I've been pretty busy getting together that Festival of cyclocross-type activities and affiliated silliness that is locally known as The Tacchino. Seems we're going to be the September 25th opening act for the revised MABRAcross series, now known as the Super 8.
You're probably wondering about the Super 8.
What's so super about it? Well, cripes, I dunno. What if you could build a series that's big, but small enough so that every race mattered? And what if you could get the promoters to commit to doing a bunch of hard things to make the race day experience better than it's been in the past? And what if you based those initiatives on what the promoters *know* has to be done, and on the results of a rider poll in which the riders told us what they really want done?
The Super 8 races will have minimum prize lists for the elites roughly 3 times what the old minimums were. There will be better amenities for the racers and spectators. Yeah, that's right - we're getting graded on whether we have enough bathrooms, food other than cold hot dogs, smooth running registration and scoring, and things to do for the kids *other* than play in traffic.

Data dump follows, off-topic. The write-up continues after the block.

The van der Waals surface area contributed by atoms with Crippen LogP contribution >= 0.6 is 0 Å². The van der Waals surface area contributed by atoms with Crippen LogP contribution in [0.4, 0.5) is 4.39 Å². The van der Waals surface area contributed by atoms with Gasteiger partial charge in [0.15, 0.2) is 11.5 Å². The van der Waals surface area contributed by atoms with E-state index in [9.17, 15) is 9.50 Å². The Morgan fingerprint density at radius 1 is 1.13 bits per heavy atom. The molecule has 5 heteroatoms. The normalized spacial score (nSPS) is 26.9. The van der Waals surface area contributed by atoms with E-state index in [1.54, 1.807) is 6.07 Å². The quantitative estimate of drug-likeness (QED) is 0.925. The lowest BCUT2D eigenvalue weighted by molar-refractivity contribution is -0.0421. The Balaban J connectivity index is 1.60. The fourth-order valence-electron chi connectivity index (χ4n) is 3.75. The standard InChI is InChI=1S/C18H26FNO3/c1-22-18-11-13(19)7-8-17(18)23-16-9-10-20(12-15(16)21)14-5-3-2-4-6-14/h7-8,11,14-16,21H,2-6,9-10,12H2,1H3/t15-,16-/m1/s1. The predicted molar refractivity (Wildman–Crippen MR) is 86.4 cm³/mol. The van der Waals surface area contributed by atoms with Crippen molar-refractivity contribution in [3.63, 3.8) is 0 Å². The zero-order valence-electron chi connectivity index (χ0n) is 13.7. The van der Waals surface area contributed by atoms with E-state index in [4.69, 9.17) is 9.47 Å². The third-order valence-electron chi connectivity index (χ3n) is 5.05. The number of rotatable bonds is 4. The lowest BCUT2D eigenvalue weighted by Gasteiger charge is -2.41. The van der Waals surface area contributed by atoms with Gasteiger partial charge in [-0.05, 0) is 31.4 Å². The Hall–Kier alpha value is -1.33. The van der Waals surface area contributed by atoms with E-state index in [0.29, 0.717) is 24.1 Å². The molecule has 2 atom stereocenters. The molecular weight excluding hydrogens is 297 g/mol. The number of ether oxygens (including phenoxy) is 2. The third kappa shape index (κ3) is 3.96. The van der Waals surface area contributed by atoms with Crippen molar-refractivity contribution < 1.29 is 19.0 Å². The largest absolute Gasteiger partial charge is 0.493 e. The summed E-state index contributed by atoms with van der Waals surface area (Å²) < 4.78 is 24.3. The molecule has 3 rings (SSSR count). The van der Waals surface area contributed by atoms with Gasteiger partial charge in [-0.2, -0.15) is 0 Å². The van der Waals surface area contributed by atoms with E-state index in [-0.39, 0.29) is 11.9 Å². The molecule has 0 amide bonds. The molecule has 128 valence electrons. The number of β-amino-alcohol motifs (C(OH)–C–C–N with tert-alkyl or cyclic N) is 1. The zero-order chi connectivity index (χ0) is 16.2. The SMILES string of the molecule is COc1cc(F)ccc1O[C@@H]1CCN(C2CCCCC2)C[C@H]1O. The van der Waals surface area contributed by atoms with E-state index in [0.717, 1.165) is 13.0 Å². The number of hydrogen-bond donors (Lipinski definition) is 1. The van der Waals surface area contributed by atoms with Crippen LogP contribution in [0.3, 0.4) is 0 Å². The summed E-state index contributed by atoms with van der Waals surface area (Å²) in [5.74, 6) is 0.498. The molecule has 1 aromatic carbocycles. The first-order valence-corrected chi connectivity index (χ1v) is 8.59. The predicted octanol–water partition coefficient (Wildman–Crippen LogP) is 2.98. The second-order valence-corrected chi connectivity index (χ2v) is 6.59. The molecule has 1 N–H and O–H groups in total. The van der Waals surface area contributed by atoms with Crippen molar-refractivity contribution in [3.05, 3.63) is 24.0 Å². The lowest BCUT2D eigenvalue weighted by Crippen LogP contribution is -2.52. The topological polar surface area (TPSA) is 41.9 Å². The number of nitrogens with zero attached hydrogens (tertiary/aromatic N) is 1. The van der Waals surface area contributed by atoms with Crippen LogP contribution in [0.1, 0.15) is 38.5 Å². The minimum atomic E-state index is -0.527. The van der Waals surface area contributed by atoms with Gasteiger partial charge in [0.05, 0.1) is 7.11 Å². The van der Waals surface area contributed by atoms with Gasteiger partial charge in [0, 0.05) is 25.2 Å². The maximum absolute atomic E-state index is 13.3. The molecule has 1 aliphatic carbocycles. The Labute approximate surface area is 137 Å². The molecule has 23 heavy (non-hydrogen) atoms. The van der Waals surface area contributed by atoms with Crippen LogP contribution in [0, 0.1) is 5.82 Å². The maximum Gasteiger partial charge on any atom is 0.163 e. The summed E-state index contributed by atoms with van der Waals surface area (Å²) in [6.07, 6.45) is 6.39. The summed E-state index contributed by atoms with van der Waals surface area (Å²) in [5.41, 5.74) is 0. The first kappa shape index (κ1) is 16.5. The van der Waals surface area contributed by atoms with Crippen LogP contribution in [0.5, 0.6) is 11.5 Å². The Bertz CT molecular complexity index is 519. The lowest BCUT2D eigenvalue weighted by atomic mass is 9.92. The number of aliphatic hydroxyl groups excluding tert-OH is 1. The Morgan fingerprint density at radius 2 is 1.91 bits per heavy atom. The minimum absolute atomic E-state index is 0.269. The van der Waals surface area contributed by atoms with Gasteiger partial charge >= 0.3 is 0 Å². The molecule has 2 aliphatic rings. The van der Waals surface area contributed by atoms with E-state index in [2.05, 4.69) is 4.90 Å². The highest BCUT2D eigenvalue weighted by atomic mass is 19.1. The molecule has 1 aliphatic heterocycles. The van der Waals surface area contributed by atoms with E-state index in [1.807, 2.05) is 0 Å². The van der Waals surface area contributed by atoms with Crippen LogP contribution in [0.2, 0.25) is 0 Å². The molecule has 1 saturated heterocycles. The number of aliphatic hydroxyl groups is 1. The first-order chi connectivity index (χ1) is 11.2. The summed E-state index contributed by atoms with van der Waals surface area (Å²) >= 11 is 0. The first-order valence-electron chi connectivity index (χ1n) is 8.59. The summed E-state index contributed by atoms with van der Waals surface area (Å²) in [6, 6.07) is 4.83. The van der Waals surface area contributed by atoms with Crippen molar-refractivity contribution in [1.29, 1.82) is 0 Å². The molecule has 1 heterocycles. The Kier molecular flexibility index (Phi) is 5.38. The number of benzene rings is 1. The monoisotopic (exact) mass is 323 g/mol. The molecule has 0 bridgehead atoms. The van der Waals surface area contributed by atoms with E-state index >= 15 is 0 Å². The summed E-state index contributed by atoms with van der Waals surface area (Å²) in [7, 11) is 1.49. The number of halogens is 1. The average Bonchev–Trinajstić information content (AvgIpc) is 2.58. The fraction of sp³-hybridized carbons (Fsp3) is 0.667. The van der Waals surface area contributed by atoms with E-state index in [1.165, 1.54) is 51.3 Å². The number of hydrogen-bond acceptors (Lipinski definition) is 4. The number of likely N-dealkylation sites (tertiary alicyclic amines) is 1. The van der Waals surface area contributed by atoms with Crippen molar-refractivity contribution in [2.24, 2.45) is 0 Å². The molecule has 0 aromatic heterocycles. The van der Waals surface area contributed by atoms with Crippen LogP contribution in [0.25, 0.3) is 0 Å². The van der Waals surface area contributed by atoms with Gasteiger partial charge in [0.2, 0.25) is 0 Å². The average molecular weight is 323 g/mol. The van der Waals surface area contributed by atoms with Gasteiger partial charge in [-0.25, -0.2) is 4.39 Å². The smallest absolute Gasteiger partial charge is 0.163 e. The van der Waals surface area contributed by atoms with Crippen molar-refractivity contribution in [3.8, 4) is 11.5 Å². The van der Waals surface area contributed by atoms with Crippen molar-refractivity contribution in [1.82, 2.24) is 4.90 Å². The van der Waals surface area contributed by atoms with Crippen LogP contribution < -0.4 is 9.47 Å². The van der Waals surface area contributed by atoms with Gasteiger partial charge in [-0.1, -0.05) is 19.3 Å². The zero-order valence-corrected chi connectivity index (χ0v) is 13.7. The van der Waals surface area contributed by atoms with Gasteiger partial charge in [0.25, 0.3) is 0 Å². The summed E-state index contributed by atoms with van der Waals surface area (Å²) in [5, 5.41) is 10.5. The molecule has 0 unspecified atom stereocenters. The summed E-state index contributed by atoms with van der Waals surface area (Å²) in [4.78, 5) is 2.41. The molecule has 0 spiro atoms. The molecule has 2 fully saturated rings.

There's going to be some changes in the substantive parts of our races too. We've been talking to people on the west coast, people in New England, and people in between and you to find best practices to handle our growth and these are some of the things we've come up with. There is a strong focus on better scoring and race management to make registration, the start grid, scoring and finishing smoother. Remember all that anger last year over people getting pulled, sometimes in an arbitrary way? Well... we're doing things with course design in the Super 8 to alleviate that problem with uniformly long-riding courses, paying more money to bring in top tier scoring judges, and working on procedures to ensure everybody, even the pulled, get scored if they do it per procedures. You'll see quicker podium scoring, and team representatives working with the refs to make scoring, and redress of errors, smoother.